Until yesterday the sum of my experience in the world of International travel bureaucracy was limited to the standard questions from a US/Canada customs agent – “Where you going; how long; business or pleasure?” – and a handful of trips to Caribbean countries where passport inspections were handled on “Island Time” but at least you knew that everything would eventually be okay. I did make a quick trip to the UK/France/Netherlands in 1998 but unless something I did on that long week-end in Amsterdam has permanently damaged my brain, I don’t recall any travel snafus.
My rather utopian view of the whole subject was quickly shattered with one visit to the Brazilian consulate in Toronto.
Brazil is the first country on my route that requires Canadian travellers to have obtained a Tourist Visa prior to arrival. As I truly am a tourist and have no – make that few – skeletons in my closet, I figured it would be a simple matter of filling out a form, handing over my passport and perhaps some fresh passport photos, and then picking up said visa on a second visit to the consulate. It’s a bit of a pain, especially when no other South American country requires Canadian tourists to obtain a visa, but how difficult could it be?
After completing the online application you are instructed to print and sign a copy, affix a new 2×2 passport photo, and take said form and your valid Canadian passport to the nearest consulate. Before 1:00 pm. I arrived at 11:38 AM to find 17 people jammed into a tiny waiting room with seating for 6. There was no “take a number” system but this didn’t seem to be an issue as everyone was well aware of who arrived when. You couldn’t help but be aware – you were practically embracing that person in the sardine can of a waiting room.
At 12:50 I was summoned to approach the single clerk. She eyed her watch and drummed her fingers as I explained that while I didn’t have the required hotel info for my stay within the country, I would be arriving from Argentina as part of an organized trek by the UK company Dragoman Tours. I showed her the itinerary, including the approximate time and exact location of the border crossing, the receipt from Dragoman showing that I was booked and paid, and then waited while she perused the documents for all of three seconds.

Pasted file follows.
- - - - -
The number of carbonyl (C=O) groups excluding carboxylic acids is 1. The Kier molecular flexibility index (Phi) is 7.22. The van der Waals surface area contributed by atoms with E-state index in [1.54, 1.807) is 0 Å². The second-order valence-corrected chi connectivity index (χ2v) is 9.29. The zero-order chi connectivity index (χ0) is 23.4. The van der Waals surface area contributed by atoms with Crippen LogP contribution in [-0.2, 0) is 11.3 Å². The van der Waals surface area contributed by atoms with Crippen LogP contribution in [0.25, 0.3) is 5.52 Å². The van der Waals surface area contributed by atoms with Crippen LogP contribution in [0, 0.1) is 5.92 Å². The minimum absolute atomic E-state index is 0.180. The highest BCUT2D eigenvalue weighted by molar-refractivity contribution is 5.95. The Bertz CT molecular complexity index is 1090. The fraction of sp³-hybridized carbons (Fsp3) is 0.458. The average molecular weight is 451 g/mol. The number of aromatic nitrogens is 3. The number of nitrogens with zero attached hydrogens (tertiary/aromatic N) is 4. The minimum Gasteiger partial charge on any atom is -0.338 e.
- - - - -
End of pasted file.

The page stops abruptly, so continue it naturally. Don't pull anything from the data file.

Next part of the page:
“Not enough, she hissed.” You must supply ALL documentation. Come back when you have it all. All! Next!”
While waiting I’d heard stories of people making their fifth visit to satisfy this woman’s attention to detail. And apparently there is only one clerk; she’s there every day. So I remained calm and polite and asked what specific info she required so that I might not take up too much of her time.
She barked, “How you get to South America?” When I explained that I would be travelling overland to Los Angeles, flying to Peru, and likely Easter Island and Santiago de Chile before taking a night bus to Buenos Aires where I will hook up with the Dragoman crew, she snapped, “Go away. You have lots of time. Bring me all details when you have them. Neeeeeeext.”
After a few more calm and polite questions I was resigned to the fact that the Witch of Brazil wants to see my complete itinerary with every detail of my travel from Canada to the Brazilian border, plus an onward plane ticket. I understand the onward ticket part but what business does the government of Brazil have with how I travel to Peru, Chile or Argentina as long as I can show when and how I’ll be arriving and leaving Brazil? Well, apparently they make it their business and if you want to spend money in their country you will play by their rules. Or “her” rules, I suspect.
Welcome to the full-time job of the RTW traveller.